For many nonprofits, the beginning of a new calendar year ushers in a period of reflection and planning. A strong annual development plan, informed by the previous year’s activities and performance, can be an essential tool in keeping organized and on track throughout the coming year. Below are five important steps to consider, and you can also download this template to help you build your annual plan.
1. Reflect & Check Metrics
If your nonprofit has specific goals and key metrics in place to measure the effectiveness of fundraising efforts, now is the time to look at your organization’s performance against these goals and metrics. If you don’t have specific development goals or metrics yet, that’s okay! You can still take a look at some of the following, using the data you have from the previous year:
- Donor retention and attrition rates.
- Return on investment for direct mail pieces and digital campaigns that may have an associated cost.
- Return on investment for donor recognition programs. Correlations between recognition programs and increased gifts/donor engagement can be a little tricky to measure but you should still ask yourself, “How much time and resources are we spending to properly recognize and steward our donors? Do we have room to spend more, or do we need to scale back?”
- Donor feedback. You should absolutely take anecdotal feedback from donors into consideration (i.e. “Your holiday thank you video warmed my heart”), as well as less personal feedback (i.e. donors unsubscribing from email lists or opting not to be contacted).
- Donor demographics. Is your donor base changing? Do you have more younger or older donors, or more donors from a new geography? This information will definitely impact how you develop your strategies and tactics as your donor base evolves.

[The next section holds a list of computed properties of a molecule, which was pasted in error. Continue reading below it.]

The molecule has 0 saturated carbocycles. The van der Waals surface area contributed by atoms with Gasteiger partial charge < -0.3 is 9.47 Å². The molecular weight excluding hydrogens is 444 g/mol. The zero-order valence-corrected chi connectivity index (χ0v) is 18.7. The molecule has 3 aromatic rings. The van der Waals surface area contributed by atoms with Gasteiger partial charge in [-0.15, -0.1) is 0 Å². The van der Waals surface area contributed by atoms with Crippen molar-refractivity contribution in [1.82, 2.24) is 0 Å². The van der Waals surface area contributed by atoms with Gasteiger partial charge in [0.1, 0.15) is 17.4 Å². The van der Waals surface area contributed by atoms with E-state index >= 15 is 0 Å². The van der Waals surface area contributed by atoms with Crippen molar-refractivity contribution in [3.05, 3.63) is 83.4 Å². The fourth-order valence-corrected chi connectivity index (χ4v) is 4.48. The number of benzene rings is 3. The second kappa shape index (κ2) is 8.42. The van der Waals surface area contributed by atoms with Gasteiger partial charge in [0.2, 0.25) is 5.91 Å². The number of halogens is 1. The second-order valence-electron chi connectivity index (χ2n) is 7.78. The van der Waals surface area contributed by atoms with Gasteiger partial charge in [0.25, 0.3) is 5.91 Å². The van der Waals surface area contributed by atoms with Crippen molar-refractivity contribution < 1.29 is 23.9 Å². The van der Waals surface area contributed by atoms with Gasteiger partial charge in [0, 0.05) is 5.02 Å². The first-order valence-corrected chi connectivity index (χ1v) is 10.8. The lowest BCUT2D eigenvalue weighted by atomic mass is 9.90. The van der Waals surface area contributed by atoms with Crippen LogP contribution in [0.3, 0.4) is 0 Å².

Additionally, if your organization has a strategic plan, it most likely has a component related to fund development, so now would be the right time to make sure those high level development goals are in alignment with current fundraising efforts. Before you move on to the next step, if your organization has established specific goals around development, you should consider whether or not those goals are still relevant. Organizational priorities can absolutely shift due to external factors, so it is important to ensure that fundraising goals are also adjusted to accommodate these changes.
2. Set Goals
After you’ve reflected on whether or not your fundraising goals from the previous year are still relevant, and you’ve made any needed adjustments, it’s time to set some new goals! Some things to consider when setting goals:
- Make them SMART! SMART stands for Specific, Measureable, Agreed Upon, Realistic and Time Bound. Creating SMART goals is a fairly common practice among many nonprofits, and is as helpful as it is simple to do.
- For monetary goals, consider creating “low, middle, high” scenarios, where you identify the minimum amount needed to support your organization’s financial needs (low), a slightly higher goal that seems achievable (middle) and a “stretch” goal (high).
- Think of one Big Hairy Audacious Goal (BHAG) to add to your plan if your organization doesn’t already have one! Give yourself one deeply optimistic, challenging and “out-of-the-box” goal to work toward, rooted in your organization’s mission. This can really help bolster the spirit of innovation and ongoing improvement in your fundraising efforts.